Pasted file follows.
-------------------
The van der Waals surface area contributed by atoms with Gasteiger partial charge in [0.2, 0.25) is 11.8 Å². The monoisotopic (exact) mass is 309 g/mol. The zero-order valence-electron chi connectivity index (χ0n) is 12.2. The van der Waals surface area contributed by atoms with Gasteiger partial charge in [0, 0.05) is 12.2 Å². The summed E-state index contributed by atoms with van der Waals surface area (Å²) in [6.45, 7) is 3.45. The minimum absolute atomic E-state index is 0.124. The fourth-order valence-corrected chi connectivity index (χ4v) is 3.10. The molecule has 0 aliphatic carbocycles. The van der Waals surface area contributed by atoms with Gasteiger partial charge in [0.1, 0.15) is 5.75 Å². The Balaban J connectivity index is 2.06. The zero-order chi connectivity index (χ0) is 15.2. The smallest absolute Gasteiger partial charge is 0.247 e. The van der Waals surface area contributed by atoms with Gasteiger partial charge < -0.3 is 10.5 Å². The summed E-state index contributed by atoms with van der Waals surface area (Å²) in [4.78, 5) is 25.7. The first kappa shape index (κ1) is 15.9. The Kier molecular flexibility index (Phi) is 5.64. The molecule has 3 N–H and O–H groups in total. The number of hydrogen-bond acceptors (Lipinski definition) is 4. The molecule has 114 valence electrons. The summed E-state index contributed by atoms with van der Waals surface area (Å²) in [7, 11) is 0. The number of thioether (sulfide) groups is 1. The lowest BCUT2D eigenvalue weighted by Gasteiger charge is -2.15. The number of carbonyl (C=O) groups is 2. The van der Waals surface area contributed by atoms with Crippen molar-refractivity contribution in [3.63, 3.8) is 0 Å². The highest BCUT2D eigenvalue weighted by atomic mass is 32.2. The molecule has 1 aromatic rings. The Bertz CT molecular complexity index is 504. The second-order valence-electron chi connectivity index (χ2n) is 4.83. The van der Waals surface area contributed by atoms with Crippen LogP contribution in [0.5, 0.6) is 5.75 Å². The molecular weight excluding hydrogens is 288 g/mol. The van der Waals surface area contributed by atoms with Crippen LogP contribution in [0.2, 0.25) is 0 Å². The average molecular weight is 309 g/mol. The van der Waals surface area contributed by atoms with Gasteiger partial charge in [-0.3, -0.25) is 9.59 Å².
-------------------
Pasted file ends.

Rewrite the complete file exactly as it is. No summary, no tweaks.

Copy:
The van der Waals surface area contributed by atoms with Gasteiger partial charge in [0.2, 0.25) is 11.8 Å². The monoisotopic (exact) mass is 309 g/mol. The zero-order valence-electron chi connectivity index (χ0n) is 12.2. The van der Waals surface area contributed by atoms with Gasteiger partial charge in [0, 0.05) is 12.2 Å². The summed E-state index contributed by atoms with van der Waals surface area (Å²) in [6.45, 7) is 3.45. The minimum absolute atomic E-state index is 0.124. The fourth-order valence-corrected chi connectivity index (χ4v) is 3.10. The molecule has 0 aliphatic carbocycles. The van der Waals surface area contributed by atoms with Gasteiger partial charge in [0.1, 0.15) is 5.75 Å². The Balaban J connectivity index is 2.06. The zero-order chi connectivity index (χ0) is 15.2. The smallest absolute Gasteiger partial charge is 0.247 e. The van der Waals surface area contributed by atoms with Gasteiger partial charge < -0.3 is 10.5 Å². The summed E-state index contributed by atoms with van der Waals surface area (Å²) in [4.78, 5) is 25.7. The first kappa shape index (κ1) is 15.9. The Kier molecular flexibility index (Phi) is 5.64. The molecule has 3 N–H and O–H groups in total. The number of hydrogen-bond acceptors (Lipinski definition) is 4. The molecule has 114 valence electrons. The summed E-state index contributed by atoms with van der Waals surface area (Å²) in [7, 11) is 0. The number of thioether (sulfide) groups is 1. The lowest BCUT2D eigenvalue weighted by Gasteiger charge is -2.15. The number of carbonyl (C=O) groups is 2. The van der Waals surface area contributed by atoms with Crippen molar-refractivity contribution in [3.63, 3.8) is 0 Å². The highest BCUT2D eigenvalue weighted by atomic mass is 32.2. The molecule has 1 aromatic rings. The Bertz CT molecular complexity index is 504. The second-order valence-electron chi connectivity index (χ2n) is 4.83. The van der Waals surface area contributed by atoms with Crippen LogP contribution in [0.5, 0.6) is 5.75 Å². The molecular weight excluding hydrogens is 288 g/mol. The van der Waals surface area contributed by atoms with Crippen LogP contribution in [0.2, 0.25) is 0 Å². The average molecular weight is 309 g/mol. The van der Waals surface area contributed by atoms with Gasteiger partial charge in [-0.3, -0.25) is 9.59 Å².